We took a lunch break and hung out with the rest of the group, sharing our own testimonies and encouraging one another. Having the personal time helped. As our team headed back out to talk to more people, I was a little more hopeful. We met up with a large group of people from Zimbabwe and began to learn more about them. They were all brother and sisters, coming from a family of 16 children. The brother moved to this camp in ’99, the others later followed in order to find work. One of the sisters we met was the eldest and I related to her that I was, too. We continued conversation and the brother, Thunga, recognized our Bibles and asked why we had them. We began to share why and he continued asking questions. “Why does it cost money to buy a Bible when God gave it to us?”, “Why are there people who read the Bible and still commit crimes?”, “Do soldiers kill because it is their job or because they believe in God?” I jumped right in without hesitation. “Does food cost money?” I ask him. “Yes.” He replies. “But you need that food to eat, right?” He nods. “The Bible is the same way. It feeds our spirit, and we need it to grow and stay healthy. But it’s a sacrifice, it cost something.” He nods excitedly, he understands. Then he asks the next question, in response I say, “People are born with evil in their hearts. Some go to church for the wrong reasons and don’t have a relationship with God. They do the actions but don’t talk to Him. Without a relationship with God, He can’t keep cleaning our hearts when we mess up. People are like that in America, too.” I explain, “They think if they do good then they will go to heaven, but God says in His word that people will come to Him declaring all the good things they did for Him but He will say “go away, I don’t know you.” That is why it is so important to have a relationship with God and talk to Him. That is key.” Thunga nods his head and proceeds to the next question. Neil speaks up and explains, it’s their job, it’s not right to kill others unless we’re defending our country. We continue our conversation and feed Him verse after verse, at one point Thunga jumps from his seat and runs to go get his Bible. He was welcomed into the kingdom of God today and I am so excited for him! Our interpreters will continue to follow up on them and minister to him.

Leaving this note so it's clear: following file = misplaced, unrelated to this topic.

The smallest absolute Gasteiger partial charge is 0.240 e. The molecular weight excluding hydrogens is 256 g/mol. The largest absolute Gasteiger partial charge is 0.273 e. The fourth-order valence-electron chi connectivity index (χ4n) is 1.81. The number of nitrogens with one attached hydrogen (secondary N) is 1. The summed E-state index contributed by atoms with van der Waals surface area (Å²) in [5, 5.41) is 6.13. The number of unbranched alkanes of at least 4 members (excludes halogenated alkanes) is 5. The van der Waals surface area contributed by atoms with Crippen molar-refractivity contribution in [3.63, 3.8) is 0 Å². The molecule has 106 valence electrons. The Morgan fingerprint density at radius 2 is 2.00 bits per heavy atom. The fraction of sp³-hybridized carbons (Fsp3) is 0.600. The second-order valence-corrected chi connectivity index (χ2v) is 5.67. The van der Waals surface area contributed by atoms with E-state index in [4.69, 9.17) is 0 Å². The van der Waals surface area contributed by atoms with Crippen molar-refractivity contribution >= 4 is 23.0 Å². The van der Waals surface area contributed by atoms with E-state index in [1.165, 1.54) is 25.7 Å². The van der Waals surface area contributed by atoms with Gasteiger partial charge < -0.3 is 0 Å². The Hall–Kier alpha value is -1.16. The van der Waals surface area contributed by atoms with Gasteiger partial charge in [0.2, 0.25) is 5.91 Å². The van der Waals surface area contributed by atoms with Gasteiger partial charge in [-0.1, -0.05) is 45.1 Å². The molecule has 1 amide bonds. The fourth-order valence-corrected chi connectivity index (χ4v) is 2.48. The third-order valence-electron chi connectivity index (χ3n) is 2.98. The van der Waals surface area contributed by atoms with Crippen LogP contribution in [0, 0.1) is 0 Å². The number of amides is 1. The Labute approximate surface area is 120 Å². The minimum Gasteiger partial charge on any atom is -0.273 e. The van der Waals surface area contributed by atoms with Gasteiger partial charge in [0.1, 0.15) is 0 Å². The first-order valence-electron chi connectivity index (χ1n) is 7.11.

Don’t despise the little things and don’t get discouraged when things look rough!!! Persist and push through opposition, God has a plan for your day today and an amazing destiny set before you!